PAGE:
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Pretext searches and problematic traffic stops

Far too often, police officers use a pretext such as a broken tail light or some other minor traffic violation to make a stop. Then they try to search the vehicle for drugs or other evidence.

Pretext stops are inherently questionable. And it's even worse when the dubious stop comes after federal authorities ask state or local law enforcement to conduct a search because of information obtained through constitutionally suspect means.

Is it illegal for police to make stops that result from this type of information-sharing between government agencies?

The secret role of federal agencies

Government agencies contend that stops or arrests resulting from information-exchanges between agencies are generally permissible. But critics are increasingly raising serious concerns about this. They point to the secret role that federal agencies play in providing evidence to local police and prosecutors.

In a recent report, Human Rights Watch documented how federal agencies often make requests to state or local law enforcement agencies to create pretext for stops. The stops are pretexts because the real goal is to use them to search for drugs or other incriminating information. The Drug Enforcement Administration (DEA) is one agency prone to using such tactics.

Law enforcement agencies call this type of collaboration "parallel construction." It allows police and prosecutors to come up with alternative explanations for how they got the original evidence that led to stop or search -- and then use these "parallel" stories to conceal the real underlying source.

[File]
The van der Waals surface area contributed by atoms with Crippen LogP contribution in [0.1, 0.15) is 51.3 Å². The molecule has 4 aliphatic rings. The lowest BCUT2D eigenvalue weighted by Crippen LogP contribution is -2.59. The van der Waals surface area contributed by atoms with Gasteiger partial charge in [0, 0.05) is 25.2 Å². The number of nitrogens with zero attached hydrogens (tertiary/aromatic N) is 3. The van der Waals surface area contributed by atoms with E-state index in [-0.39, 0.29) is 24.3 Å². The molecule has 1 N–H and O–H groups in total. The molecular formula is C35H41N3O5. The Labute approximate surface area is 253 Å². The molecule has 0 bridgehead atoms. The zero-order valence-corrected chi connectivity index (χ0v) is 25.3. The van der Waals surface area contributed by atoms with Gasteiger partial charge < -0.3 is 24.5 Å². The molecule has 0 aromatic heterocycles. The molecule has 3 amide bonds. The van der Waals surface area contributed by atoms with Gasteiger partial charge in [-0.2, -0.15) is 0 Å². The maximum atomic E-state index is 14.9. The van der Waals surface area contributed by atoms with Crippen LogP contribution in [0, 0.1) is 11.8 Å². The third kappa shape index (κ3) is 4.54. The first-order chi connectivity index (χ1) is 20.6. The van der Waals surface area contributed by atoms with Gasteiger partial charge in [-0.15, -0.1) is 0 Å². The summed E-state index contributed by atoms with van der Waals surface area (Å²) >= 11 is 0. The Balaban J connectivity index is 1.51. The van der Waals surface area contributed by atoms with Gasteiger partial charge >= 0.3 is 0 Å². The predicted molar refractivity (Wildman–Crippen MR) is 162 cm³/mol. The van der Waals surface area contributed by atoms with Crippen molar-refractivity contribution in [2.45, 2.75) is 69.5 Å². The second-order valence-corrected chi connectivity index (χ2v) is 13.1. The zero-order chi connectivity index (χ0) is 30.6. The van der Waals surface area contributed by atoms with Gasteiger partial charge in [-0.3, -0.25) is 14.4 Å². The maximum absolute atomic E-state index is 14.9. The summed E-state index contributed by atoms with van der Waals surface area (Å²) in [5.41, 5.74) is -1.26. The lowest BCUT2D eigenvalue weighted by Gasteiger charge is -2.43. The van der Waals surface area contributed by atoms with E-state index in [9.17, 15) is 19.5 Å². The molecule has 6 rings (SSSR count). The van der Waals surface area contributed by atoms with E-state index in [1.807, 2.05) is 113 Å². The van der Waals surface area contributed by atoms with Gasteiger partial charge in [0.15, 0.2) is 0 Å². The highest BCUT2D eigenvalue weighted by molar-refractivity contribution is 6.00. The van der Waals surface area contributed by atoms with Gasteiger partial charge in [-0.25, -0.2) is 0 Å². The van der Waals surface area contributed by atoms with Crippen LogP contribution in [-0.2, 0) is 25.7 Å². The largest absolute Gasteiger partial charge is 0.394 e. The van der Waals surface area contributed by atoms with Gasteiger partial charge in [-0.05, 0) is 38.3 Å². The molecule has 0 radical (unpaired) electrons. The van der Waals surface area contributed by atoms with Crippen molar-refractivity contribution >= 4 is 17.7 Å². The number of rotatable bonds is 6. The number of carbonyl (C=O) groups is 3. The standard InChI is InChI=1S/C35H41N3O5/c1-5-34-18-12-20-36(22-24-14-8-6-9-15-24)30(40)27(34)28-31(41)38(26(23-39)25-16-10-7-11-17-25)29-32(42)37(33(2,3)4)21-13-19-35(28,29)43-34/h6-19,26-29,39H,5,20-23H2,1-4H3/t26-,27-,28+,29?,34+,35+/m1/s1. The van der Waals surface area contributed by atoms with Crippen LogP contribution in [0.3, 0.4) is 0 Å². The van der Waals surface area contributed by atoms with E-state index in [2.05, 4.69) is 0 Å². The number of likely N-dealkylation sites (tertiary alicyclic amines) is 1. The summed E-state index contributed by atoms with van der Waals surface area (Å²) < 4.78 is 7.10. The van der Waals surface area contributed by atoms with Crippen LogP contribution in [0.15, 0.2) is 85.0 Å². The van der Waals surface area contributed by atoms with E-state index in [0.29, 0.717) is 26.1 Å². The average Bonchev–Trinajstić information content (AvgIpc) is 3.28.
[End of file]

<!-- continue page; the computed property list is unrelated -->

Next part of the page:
This makes it much more difficult for defendants to challenge government misconduct.

Fruit of the poisonous tree

A key problem with this is that the information the DEA or another federal agency provided to state or local law enforcement may have come from constitutionally impermissible sources. These sources can include warrantless searchesphone surveillance or unreliable informants.

If evidence was illegally obtained, under the Constitution it may not be used against a defendant. The legal term for this is the "fruit of the poisonous tree." A long line of cases uphold this principle.

To be sure, the government can try to get around the poisonous tree problem by showing that the information it acted upon came from an independent source or would inevitably have been discovered.

But defense attorneys and other advocates for constitutional rights are pushing back strongly against government tactics that conceal the source of information used by criminal investigations.

In one recent case, a federal appeals court required local enforcement agencies to make greater disclosure of their use of surveillance technology. The case was brought under the Freedom of Information Act and involved the tracking of suspects' locations.

Putting a stop to dubious stops

Under the Constitution, the general rule is that police are not supposed to stop a vehicle unless there is probable cause to believe an offense has been committed.

If you have been charged with a criminal offense following a traffic stop, it is important for you to contact an experienced attorney who can determine if the stop was pretextual and if there is a constitutional challenge that should be made.

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